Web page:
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Blue Badge 'police'

edited 30 November -1 at 1:00AM in Disability Money Matters
512 replies 38.9K views


  • skipsmumskipsmum Forumite
    707 posts
    I get hassle all the time when I park with DS age 10.
    People see me pull up with a child in the car and I get out ably, they (always elderly) then come and rant at me as I walk to the back of the car to get DSs wheelchair out. they generally fizzle out as they watch me struggle to lift DS out of the car.
    I actually only use the disabled spots because I need the extra space at the side of the car. DS hates it when people start shouting at us.
    I usually say "you don't have to be old and ignorant to get a badge you know, sometimes young disabled people are awarded them too." Occasionally I have then been cheered by bystanders!
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  • lynicedlyniced Forumite
    1.9K posts
    On the upside, sometimes I wish I had a camera to record all the pitying looks I get when going round a shop in my wheelchair. I reckon it's a 50/50 split between patronising and challenging - there are very, very few people who just accept disabled people as they are. I get so fed up of conspicuous parents who tell their kids to "watch out for that lady", of elderly people who barge into me, of people to whom I am completely invisible. Teenagers are the most understanding group IMO, they might not understand how to hold a door open but at least they try.

    I don't want special treatment, I don't want your pity, I just want to be equal to every other person in the shop.

    Yes 'watch out for the lady' is the usual one. Or the kids just stop and stare at you with their red-faced parents saying 'don't stare!' Also have you found that when you are in a wheelchair people don't look down and hence don't see you and turn around and almost fall on top of you. This has happened to me quite a few times. Not sure who'd come off worse - me or them??
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  • colin13colin13 Forumite
    1K posts
    I suffer from MS and walk witth a walking stick,,once when I was in tesco car park,after an argument with the wife,in a very bad mood(c wot u females do ),,a yougish woman pulled up in a sporty car ,,looking fit and healthy,I noticed this and said about disabled parking only,she told me she had an artificial leg :(and had a blue badge,,she just forgot to put it up,she walked back quickly to her car and put her badge up,,now I challange no 1
  • only_meeonly_mee Forumite
    2.4K posts
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    dane-katie wrote: »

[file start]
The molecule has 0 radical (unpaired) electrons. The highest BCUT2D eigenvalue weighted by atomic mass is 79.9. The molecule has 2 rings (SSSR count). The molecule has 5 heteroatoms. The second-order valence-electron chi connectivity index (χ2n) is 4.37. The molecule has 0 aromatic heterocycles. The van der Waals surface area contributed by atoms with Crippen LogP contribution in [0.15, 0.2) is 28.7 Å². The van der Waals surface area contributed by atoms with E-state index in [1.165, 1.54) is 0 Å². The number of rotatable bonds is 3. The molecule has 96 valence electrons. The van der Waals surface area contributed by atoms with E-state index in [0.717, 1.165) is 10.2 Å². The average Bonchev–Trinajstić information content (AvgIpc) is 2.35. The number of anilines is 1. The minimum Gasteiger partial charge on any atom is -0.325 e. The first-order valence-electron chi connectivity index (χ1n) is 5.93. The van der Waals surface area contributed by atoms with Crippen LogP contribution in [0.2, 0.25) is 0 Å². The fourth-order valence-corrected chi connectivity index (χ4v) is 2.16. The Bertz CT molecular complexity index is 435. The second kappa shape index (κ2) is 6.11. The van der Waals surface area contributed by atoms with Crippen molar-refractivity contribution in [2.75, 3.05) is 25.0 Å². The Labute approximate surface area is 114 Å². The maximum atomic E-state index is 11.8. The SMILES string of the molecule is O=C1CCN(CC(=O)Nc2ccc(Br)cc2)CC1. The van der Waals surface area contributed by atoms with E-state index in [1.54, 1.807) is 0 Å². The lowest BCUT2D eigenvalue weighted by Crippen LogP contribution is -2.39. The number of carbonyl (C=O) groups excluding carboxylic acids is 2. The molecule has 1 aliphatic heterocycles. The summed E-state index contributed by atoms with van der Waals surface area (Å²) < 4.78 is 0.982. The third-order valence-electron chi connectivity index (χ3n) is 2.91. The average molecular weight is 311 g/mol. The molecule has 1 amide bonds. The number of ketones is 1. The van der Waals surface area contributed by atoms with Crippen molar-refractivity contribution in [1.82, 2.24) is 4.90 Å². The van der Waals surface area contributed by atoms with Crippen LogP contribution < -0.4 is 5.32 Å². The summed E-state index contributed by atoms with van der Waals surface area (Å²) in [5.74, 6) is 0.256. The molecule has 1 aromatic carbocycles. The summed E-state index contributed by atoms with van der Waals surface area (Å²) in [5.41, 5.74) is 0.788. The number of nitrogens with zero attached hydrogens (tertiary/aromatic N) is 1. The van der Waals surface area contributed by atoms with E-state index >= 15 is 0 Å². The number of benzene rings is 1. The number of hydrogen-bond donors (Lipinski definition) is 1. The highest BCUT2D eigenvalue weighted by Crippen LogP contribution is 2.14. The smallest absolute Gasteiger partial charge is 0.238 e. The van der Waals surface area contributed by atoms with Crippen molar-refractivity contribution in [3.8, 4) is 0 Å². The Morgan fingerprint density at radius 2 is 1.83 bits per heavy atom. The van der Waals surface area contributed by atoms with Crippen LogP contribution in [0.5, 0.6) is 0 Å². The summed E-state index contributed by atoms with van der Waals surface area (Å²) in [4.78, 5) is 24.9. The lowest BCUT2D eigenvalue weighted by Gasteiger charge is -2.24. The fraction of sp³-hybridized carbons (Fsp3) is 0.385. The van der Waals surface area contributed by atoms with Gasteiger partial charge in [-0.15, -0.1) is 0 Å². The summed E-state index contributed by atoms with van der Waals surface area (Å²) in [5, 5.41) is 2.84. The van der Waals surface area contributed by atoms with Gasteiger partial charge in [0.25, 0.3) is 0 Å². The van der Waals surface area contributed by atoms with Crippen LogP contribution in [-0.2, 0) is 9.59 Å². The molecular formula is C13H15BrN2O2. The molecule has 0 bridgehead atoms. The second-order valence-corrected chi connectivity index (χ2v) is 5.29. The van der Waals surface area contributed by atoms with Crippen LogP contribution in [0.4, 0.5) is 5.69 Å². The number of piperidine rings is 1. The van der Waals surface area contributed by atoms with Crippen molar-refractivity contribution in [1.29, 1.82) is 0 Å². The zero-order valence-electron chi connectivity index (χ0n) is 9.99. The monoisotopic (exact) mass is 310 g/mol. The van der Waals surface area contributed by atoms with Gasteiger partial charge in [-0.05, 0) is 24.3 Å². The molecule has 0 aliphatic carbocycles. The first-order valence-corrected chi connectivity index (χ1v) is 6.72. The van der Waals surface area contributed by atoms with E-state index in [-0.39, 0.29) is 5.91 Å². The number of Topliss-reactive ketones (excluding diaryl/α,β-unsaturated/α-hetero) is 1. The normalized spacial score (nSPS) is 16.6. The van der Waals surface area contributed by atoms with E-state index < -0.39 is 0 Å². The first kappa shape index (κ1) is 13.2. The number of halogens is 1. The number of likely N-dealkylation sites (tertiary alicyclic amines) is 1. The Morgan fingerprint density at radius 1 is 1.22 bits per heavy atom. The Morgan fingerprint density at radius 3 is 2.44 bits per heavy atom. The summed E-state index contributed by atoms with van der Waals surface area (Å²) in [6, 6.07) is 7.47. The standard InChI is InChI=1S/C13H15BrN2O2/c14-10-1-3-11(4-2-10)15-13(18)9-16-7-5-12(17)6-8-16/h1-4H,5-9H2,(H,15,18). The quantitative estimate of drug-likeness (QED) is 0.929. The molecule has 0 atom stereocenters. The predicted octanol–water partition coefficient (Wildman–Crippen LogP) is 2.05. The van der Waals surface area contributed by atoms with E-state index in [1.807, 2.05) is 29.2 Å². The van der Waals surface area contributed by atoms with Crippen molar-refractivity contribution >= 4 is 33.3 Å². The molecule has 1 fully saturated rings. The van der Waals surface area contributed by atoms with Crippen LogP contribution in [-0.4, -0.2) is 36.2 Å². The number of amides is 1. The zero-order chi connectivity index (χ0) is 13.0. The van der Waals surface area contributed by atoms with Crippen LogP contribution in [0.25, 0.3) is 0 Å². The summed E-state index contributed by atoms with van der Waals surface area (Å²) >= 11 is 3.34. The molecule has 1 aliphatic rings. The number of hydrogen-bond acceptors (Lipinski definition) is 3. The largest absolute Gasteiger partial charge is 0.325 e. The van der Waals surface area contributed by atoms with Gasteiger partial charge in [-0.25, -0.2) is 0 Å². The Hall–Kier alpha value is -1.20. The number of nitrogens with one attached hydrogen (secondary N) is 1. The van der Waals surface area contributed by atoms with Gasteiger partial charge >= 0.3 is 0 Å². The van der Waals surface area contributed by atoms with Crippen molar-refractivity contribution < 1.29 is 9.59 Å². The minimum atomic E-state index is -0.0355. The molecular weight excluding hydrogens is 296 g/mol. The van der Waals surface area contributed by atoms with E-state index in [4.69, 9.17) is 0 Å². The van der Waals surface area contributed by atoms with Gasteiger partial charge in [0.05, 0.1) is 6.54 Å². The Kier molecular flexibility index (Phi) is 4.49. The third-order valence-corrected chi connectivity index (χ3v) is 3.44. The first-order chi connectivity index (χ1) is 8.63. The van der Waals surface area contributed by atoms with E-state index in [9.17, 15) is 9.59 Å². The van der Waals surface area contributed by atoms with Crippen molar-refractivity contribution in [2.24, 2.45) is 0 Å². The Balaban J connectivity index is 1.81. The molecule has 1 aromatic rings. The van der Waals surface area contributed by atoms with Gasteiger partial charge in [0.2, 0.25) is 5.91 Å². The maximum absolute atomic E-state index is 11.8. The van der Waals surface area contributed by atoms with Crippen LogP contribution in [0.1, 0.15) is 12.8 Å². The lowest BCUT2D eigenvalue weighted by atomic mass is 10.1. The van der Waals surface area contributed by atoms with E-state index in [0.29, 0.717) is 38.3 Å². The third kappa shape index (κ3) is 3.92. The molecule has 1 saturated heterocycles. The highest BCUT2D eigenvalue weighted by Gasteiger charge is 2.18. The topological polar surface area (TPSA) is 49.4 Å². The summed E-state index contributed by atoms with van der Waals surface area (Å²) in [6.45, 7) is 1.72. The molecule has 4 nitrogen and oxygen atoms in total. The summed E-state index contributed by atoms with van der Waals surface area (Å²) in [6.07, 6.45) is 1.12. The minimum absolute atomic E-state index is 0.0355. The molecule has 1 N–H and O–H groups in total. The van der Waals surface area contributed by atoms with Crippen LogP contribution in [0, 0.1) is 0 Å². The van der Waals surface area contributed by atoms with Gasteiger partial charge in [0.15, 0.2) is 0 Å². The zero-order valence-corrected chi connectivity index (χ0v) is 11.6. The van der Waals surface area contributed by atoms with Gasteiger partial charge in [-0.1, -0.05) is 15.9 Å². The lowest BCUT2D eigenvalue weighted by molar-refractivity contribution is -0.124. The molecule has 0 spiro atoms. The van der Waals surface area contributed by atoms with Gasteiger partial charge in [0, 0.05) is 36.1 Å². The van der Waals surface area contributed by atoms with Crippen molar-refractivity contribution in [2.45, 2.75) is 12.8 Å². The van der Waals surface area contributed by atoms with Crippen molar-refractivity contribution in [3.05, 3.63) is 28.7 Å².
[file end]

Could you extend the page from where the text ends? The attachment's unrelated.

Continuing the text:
Sadly i am as subtle as a brick and would have told her where to go, hope your ok though.
    Same as I have and will carry on to do so.
    I'm 40 and 99% of the time the "complainers" are older than me.
  • I get the odd whiner even though I have massive eye shields and a long white cane that scream "I'M BLIND". I just say "I've got a bad back' and walk off whistling.
    Only 3% of those registered blind in the UK have zero vision.
  • NeverInDebtNeverInDebt Forumite
    4.6K posts
    Tell the nosy gits

    "Having a disability is not just unique to older people", they may have been fortunate to have been able bodied most of their lives

    Its bad enough when some of them say "I cant afford that I am only a pensioners" when you know for a fact they just got out of a nice shiny car or you may know they got plenty of money
  • mumpsmumps Forumite
    6.3K posts
    Home Insurance Hacker!
    i also am a bb holder, im 30 something with 3 kids, one being a baby, and i have a heart condition. i rarley use my bb, because of that very fact, im to scared to!!
    i have no idea what i would do or say if someone was to challenge me, either cry or explode!! but i really i do not want the stress of it!

    My husband got a blue badge when I was heavily pregnant and we also had a two year old. Twenty years on and I can honestly say we have only been challenged once. A guy cut us up and DH sounded horn at him. He then watched us park and came over and asked if we had a BB. I smiled and held it up. He just sloped off.
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  • Anybody notice a strongly ageist tone developing here? Is this any better than being prejudiced against disabled people?
  • Anybody notice a strongly ageist tone developing here? Is this any better than being prejudiced against disabled people?

    I haven't noticed that. It's mostly old fogies who complain though, like when I sit in the disabled person's seat on the bus there's usually some old crone who has a point and mutter. Not ageist at all.
    Only 3% of those registered blind in the UK have zero vision.
  • wornoutmumoftwowornoutmumoftwo Forumite
    1.3K posts
    Until I had my son I was quite ignorant of disability, thought it was only physical disability that counted, (although I would never confront anyone parking in disabled parking).

    My son has aspergers, and a lot of people say how 'normal' he looks and I think people have their own opinion of what is and isn't disabled, some obviously feel its their civil duty to 'tell' the 'offenders'.

    I think every disabled spot should have a notice that not all disabilites are visible, also that people need educating on the facts surrouning diability.

    I don't drive, but I know how it feels for people to pass judgement on my sons 'bad behaviour', and until I had him and learned about aspergers I was once one of those people. Now I do not avoid eye contact with people in wheelchairs, or other disabilities. There is a lady who catches the bus with a carer, most people snigger, but I make a point of speaking to her if she addresses me.

    I just think the 'blue badge police' type of people are ignorant, and unless they are educated on certain facts, will remain so.
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